Never mind happiness. Do your duty. –Will Durant
Happiness is the only thing in the world we can give without having.
Most people pursue happiness with such breathtaking haste that they hurry past it.
To pursue happiness is to lose it. The only way to get it is to follow steadily the path of duty, without thinking of happiness; and then, like sheep, it comes most surely, unsought. — Andrew McLaren
Who is the happiest of all? The one who values the merits of others, and in their pleasure takes joy, even as though it were his own.
We know that the man who sets himself to capture happiness by storm is foredoomed to failure, and that genuine happiness comes as a byproduct of self-forgetfulness. Precisely because he could not see beyond trying to “get a lot out of life,” the author of Ecclesiastes was finally driven to a hatred of life (see verses below).
–Dave Roberts in The Grandeur and Misery of Man
This lamentable phrase, ‘the pursuit of happiness’ as an inalienable right, is responsible for a good part of the ills and miseries of the modern world. To pursue happiness as a conscious aim is the surest way to miss it altogether, as is only too evident in countries like Sweden and America, where happiness is most ardently pursued, and the material conditions thought to be most conducive to happiness are all in place, and yet despair abounds.
–Malcolm Muggeridge, pages 179-180, Jesus Rediscovered
I can say that I never knew what joy was until I gave up pursuing happiness, or cared to live until I chose to die to my selfish desires. For these two discoveries I am beholden to Jesus… In light of contemporary attitudes, it must seem extraordinary that so much joy can come from Jesus’ seemingly harsh commands, whereas the return to pagan permissiveness has spread such a dreadful gloom and boredom over the Western World.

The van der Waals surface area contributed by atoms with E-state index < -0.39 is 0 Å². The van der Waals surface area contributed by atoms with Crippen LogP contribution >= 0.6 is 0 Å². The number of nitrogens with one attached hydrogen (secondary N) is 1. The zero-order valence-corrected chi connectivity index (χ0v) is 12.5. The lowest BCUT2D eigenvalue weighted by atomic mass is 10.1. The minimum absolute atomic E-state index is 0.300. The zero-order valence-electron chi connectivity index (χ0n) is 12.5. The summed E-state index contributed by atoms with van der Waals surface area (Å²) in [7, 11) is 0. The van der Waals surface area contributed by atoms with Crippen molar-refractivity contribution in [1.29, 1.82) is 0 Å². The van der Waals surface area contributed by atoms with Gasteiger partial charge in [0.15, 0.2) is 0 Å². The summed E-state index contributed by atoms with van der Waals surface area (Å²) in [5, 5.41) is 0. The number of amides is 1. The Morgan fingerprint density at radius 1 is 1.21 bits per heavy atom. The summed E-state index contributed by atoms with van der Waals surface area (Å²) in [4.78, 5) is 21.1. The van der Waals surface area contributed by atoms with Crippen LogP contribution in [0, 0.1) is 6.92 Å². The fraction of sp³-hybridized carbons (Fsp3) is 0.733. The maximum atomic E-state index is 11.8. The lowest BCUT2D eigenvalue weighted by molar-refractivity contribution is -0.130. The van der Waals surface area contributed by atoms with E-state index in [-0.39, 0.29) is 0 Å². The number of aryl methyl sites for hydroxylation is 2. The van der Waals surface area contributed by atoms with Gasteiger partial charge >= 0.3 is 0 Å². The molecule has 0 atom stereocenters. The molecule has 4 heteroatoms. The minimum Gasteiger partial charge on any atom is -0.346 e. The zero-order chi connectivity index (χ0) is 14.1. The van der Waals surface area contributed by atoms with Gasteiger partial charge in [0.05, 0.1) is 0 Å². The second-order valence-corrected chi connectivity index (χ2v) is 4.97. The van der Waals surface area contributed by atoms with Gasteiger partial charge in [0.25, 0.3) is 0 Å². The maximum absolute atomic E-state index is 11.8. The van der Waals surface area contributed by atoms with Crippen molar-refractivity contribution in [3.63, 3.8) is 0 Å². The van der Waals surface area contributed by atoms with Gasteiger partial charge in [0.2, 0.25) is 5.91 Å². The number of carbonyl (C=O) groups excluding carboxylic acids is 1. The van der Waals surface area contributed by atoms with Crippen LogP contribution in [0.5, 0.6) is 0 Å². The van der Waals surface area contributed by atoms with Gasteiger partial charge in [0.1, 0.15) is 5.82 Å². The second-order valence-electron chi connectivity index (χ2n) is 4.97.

–Malcolm Muggeridge, p. 123, Jesus
Ecclesiastes 2:1-11 — So, I said to myself, “Come now, I will test myself with pleasure to find out what is good.” But that also proved to be meaningless. “Laughter,” I said, “is madness. And what does pleasure accomplish?” I tried cheering myself with wine, and embracing folly—my mind still guiding me with wisdom. I wanted to see what was good for people to do under the heavens during the few days of their lives. I undertook great projects: I built houses for myself and planted vineyards. I made gardens and parks and planted all kinds of fruit trees in them. I made reservoirs to water groves of flourishing trees… I also owned more herds and flocks than anyone in Jerusalem before me. I amassed silver and gold for myself, and the treasure of kings and provinces. I acquired singers, and a harem as well—all the delights of a man’s heart. I became greater by far than anyone in Jerusalem before me… I denied myself nothing my eyes desired; I refused my heart no pleasure, (and I took) delight in all my labor… Yet when I surveyed all that my hands had done, and what I had toiled to achieve, everything was meaningless, a chasing after the wind; nothing was gained under the sun… So I hated life. (verse 17)… Whoever loves money never has enough; whoever loves wealth is never satisfied (5:10).
Ecclesiastes 12:13 — Now all has been heard; here is the conclusion of the matter: Fear God and keep his commandments, for this is the duty of all mankind.
Mark 8:35-36 — (Jesus said) “For whoever wants to save their life will lose it, but whoever loses their life for me and for the gospel will save it. What good is it for someone to gain the whole world, yet forfeit their soul?“